27 Apr Custodianship
Does Africa hold the custodianship of respect?
‘Respect people’s feelings, even if it doesn’t mean anything to you, it could mean everything to them.’ – African Proverb.
Think of a place and time with a diversity of cultures with a rich sense of value for people; such a place did exist. A place where children (and adults) woke up early in the morning and greeted each other, and their parents. It was common to see them prostrate on the ground and kneel, receiving their parents’ blessings. Such was the culture in most parts of Africa.
Africa was where the young grew up listening to stories under the moonlit sky and running after each other in turns with shouts of excitement. More so, it was common to see gatherings around fancy presentations and creations. In ancient Africa, creativity was well appreciated giving rise to the singing of songs in village squares, the playing of instruments, and listening to history over and over again from the mouth of elders – the archives of history and literature.
Respect in the larger world
Today, as people communicate more easily through various social media platforms, the need for mutual respect and tolerance whilst engaging with people from diverse cultures is even more relevant, just like the Africa of old. The world will be a better place when skills and presentations are warmly received, and failures are seen as opportunities to improve; where camaraderie is valued over competition. That is nature of respect in the old African way.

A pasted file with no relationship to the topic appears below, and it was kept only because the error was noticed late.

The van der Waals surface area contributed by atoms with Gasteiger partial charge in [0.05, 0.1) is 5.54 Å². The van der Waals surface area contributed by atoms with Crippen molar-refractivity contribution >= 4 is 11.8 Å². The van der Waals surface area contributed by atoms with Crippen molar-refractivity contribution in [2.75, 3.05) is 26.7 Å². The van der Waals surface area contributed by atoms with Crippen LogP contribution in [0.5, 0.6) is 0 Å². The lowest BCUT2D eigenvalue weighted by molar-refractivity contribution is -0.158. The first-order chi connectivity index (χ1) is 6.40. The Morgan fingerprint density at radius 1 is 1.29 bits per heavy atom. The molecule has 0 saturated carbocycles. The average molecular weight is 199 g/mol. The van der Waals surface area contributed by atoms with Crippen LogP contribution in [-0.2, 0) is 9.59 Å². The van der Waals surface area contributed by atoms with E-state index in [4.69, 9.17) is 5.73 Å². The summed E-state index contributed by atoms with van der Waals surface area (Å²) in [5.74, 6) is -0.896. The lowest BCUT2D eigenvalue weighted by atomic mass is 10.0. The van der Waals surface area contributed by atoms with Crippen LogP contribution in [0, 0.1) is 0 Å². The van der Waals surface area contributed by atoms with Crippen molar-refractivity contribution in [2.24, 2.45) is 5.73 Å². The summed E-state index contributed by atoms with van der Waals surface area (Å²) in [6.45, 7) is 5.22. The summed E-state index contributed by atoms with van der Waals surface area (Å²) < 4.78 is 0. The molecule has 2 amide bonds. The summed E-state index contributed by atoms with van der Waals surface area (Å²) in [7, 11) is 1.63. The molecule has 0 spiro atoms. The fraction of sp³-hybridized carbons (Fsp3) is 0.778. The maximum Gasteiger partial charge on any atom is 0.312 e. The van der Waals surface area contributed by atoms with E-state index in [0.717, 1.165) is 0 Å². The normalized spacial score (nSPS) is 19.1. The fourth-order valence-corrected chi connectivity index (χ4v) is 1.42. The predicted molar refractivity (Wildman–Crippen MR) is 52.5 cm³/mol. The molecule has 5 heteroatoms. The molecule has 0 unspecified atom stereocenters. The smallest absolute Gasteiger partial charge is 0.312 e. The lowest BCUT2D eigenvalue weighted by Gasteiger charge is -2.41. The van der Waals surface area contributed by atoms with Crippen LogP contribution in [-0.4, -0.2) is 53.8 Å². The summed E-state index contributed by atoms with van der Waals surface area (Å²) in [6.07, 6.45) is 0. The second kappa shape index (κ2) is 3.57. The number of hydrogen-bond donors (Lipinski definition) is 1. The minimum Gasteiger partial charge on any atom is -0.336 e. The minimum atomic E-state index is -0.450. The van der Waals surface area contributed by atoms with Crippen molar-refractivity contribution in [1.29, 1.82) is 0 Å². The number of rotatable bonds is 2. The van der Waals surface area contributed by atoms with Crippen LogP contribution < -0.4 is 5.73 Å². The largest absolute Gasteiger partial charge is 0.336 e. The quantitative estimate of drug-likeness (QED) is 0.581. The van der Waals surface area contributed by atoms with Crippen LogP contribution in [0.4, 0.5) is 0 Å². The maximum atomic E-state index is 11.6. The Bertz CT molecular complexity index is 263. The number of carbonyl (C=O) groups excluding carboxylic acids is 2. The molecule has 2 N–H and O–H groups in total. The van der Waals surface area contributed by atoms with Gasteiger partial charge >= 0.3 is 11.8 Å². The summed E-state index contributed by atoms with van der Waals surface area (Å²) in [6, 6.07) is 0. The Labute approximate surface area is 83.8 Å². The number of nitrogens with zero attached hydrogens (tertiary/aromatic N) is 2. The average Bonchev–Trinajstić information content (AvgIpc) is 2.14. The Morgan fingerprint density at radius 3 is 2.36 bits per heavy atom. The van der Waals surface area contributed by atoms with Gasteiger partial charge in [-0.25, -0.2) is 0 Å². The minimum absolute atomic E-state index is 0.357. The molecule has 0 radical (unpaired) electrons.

The right communication creates opportunities for people to appreciate others. It also allows for an exchange of knowledge and cultures. By appreciating other people’s cultures, personalities, convictions, and inclinations; people are showing respect to others. This was part of African culture and contributed to the level of respect across the continent. The same can contribute immensely to the level of engagement in international culture.